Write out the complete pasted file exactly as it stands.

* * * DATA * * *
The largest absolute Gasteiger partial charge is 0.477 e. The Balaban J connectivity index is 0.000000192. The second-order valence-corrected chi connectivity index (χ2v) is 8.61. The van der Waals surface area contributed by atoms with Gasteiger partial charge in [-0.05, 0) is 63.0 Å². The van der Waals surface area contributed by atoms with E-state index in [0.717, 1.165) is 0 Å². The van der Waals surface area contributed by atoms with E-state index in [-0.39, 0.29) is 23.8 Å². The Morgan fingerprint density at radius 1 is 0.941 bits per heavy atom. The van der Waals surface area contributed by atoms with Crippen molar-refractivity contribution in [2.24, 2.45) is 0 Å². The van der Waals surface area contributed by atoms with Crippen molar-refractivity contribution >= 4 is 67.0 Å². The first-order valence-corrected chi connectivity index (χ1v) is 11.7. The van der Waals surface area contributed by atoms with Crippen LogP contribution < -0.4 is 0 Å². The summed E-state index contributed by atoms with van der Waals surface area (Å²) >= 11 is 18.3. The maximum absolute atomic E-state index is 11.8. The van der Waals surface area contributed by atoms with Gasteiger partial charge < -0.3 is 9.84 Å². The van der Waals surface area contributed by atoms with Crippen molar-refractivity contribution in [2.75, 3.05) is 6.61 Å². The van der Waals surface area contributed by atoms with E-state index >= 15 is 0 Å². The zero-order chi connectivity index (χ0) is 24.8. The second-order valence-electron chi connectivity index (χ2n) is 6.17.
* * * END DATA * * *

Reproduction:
The largest absolute Gasteiger partial charge is 0.477 e. The Balaban J connectivity index is 0.000000192. The second-order valence-corrected chi connectivity index (χ2v) is 8.61. The van der Waals surface area contributed by atoms with Gasteiger partial charge in [-0.05, 0) is 63.0 Å². The van der Waals surface area contributed by atoms with E-state index in [0.717, 1.165) is 0 Å². The van der Waals surface area contributed by atoms with E-state index in [-0.39, 0.29) is 23.8 Å². The Morgan fingerprint density at radius 1 is 0.941 bits per heavy atom. The van der Waals surface area contributed by atoms with Crippen molar-refractivity contribution in [2.24, 2.45) is 0 Å². The van der Waals surface area contributed by atoms with Crippen molar-refractivity contribution >= 4 is 67.0 Å². The first-order valence-corrected chi connectivity index (χ1v) is 11.7. The van der Waals surface area contributed by atoms with Crippen LogP contribution < -0.4 is 0 Å². The summed E-state index contributed by atoms with van der Waals surface area (Å²) >= 11 is 18.3. The maximum absolute atomic E-state index is 11.8. The van der Waals surface area contributed by atoms with Gasteiger partial charge < -0.3 is 9.84 Å². The van der Waals surface area contributed by atoms with Crippen molar-refractivity contribution in [2.75, 3.05) is 6.61 Å². The van der Waals surface area contributed by atoms with E-state index >= 15 is 0 Å². The zero-order chi connectivity index (χ0) is 24.8. The second-order valence-electron chi connectivity index (χ2n) is 6.17.